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Thirteen PSU Roundup
Date 30th March 2005
Author James "Agg" Rolfe


Three PSUs from HEC

HEC PowerOP 525W:
HEC is a brand I wasn't too familiar with until recently, but should be reasonably well known to OCAU readers now, given that we gave away a whole pile of their PSUs during our recent 5th Birthday celebrations. Thanks again to ServerBits, who distribute HEC in Australia, for organising that giveaway. However, these units were provided by HEC in Taiwan directly.

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This particular unit is their current top of the line, with 525W total wattage. It's a good looking unit, with a glossy black finish and metallic braid shielding around the cables. Gold fan grills top off the looks and it's worth noting that there's no bottom fan present on any of the HEC units. It's common nowadays to see an 80mm exhaust fan mounted on the back of a PSU, usually with a larger fan underneath, drawing air away from the CPU area and into the PSU. HEC have gone with the older style, drawing air from the front of the unit, which passes directly through and out the back. This is not necessarily a bad thing, and in fact means that in a 2RU, MicroATX or other narrow case you don't need to worry about the bottom fan being starved of air. This would have been useful when building our database server, for example. However a downward-facing fan intake is often a useful way to cool the CPU and video card area of a tower system. However it's worth noting that these two black units from HEC, the Super Flower and the Antec Phantom were all slightly longer than the other units on test. Because of the forward-facing fan on the HEC units, you should make sure there's room in front of them in your case, both for cabling (from CDROM's etc in high bays in a tower) and also for airflow.

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The sleeving really looks impressive, but it does make the cabling quite stiff. It can be a bit unwieldy to bend it around your case, but once in place it's a lot tidier than having individual strands of cable getting tangled in each other. 8 molex plugs are provided, with 2 floppy and 2 SATA, as well as 20-pin and 4-pin ATX power and the older AT style connector.

The HEC package contains the PSU, a 20-pin to 24-pin ATX power converter cable, a not particularly helpful manual and some mounting screws. The manual could really use some work - there are several features of this PSU that are named but aren't explained anywhere. It has thermally controlled fans and a "Fans Only" cable so it can control your other system fans according to PSU temperature as well - in use it's fairly quiet, but not completely silent. They rate it for a total of 525W, with a combined +5v and +3.3v rating of 230W.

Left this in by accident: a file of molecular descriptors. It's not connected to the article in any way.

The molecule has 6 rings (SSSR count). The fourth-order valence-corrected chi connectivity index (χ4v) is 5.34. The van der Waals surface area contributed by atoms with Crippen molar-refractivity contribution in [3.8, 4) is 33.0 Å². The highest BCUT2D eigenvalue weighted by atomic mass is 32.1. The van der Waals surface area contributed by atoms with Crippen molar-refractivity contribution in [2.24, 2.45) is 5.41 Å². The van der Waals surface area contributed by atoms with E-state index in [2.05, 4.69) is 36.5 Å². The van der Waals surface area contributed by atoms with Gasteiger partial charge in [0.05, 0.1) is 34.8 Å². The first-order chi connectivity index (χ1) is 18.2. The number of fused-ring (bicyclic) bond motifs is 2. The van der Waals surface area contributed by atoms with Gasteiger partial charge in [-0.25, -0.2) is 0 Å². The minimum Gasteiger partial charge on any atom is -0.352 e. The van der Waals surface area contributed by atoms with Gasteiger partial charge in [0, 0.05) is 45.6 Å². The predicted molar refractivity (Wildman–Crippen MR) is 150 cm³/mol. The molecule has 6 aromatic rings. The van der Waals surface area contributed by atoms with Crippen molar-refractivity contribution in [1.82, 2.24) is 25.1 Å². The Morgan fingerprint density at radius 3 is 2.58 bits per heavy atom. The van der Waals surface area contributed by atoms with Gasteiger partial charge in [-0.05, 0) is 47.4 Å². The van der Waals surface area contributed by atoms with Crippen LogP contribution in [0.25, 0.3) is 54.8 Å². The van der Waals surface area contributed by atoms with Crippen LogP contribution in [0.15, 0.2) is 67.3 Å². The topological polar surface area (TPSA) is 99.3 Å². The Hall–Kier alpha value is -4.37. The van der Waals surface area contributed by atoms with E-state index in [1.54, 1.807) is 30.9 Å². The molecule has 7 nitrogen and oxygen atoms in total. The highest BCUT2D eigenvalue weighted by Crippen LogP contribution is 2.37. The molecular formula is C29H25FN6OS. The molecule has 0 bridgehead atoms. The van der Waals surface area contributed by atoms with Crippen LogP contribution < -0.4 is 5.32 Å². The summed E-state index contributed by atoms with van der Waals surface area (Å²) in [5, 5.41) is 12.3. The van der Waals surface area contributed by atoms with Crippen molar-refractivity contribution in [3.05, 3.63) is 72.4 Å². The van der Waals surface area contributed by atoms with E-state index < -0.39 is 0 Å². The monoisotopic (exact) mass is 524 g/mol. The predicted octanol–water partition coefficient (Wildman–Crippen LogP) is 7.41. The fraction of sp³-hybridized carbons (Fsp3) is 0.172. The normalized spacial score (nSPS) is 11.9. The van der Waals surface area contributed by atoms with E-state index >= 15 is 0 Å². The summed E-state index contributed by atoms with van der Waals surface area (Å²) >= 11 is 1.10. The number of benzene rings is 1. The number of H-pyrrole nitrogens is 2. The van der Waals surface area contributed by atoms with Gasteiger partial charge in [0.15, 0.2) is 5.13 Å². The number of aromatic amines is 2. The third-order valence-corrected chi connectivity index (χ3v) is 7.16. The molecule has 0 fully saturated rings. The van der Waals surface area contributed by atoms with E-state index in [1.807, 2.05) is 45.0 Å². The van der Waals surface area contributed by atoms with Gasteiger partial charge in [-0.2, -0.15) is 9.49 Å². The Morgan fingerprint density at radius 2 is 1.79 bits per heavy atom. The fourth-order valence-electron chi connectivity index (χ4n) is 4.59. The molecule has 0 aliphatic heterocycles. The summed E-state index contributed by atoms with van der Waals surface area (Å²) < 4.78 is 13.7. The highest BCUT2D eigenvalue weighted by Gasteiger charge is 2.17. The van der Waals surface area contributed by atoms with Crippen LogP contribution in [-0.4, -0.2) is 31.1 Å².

HEC PowerOP 435W:
This is the little brother of the 525W and seems very similar at first glance. Interestingly, there were two converters provided, one for the large ATX plug and the other for the AUX12V plug, converting it from 4-pin to 6-pin for use on PCI-Express video cards. I would have expected the 525W unit to include one as well, but our sample didn't. This unit is rated to 435W overall with 220W available from the +5v and +3.3v rails. It's not ATX 2.0 compliant, but provides 8 molex, 2 floppy, 1 SATA and the usual 20-pin and 4-pin ATX power connectors, as well as the older AT-style connector. It has thermally-controlled fans and is fairly quiet during use, but doesn't have the ability to control other fans like the 525W unit.

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The interesting thing about this PSU is that, when overloaded, it simply switched off. During the Prime FSB testing for example, at 234MHz it would run for about 30 seconds and then the machine would power off. 2MHz FSB lower and it would complete our test fine. I suppose this saved us the trouble of observing the testing program but it's a little alarming. :) This feature is probably a good thing in terms of protection, but it does mean that this unit scored lower in our testing than some other units which are less eager to shut the system down.

HEC 400AR-PTF:
This third unit from HEC is fairly unexciting. A grey box with a single fan, it really seems like a generic unit for someone who doesn't need any fancy features. It actually arrived without any retail packaging at all, and is marked "Sample Only", so I assume it's a pre- or early-production unit. Still, it has a SATA power connector, 6 molexes, 2 floppy connectors and the usual 20- and 4-pin ATX connectors.

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It's not ATX 2.0 compatible, but is rated to 220W on the +5 and +3.3 lines, with a total output of 400W. It wasn't particularly noisy during use - but then, none of the tested PSUs were.



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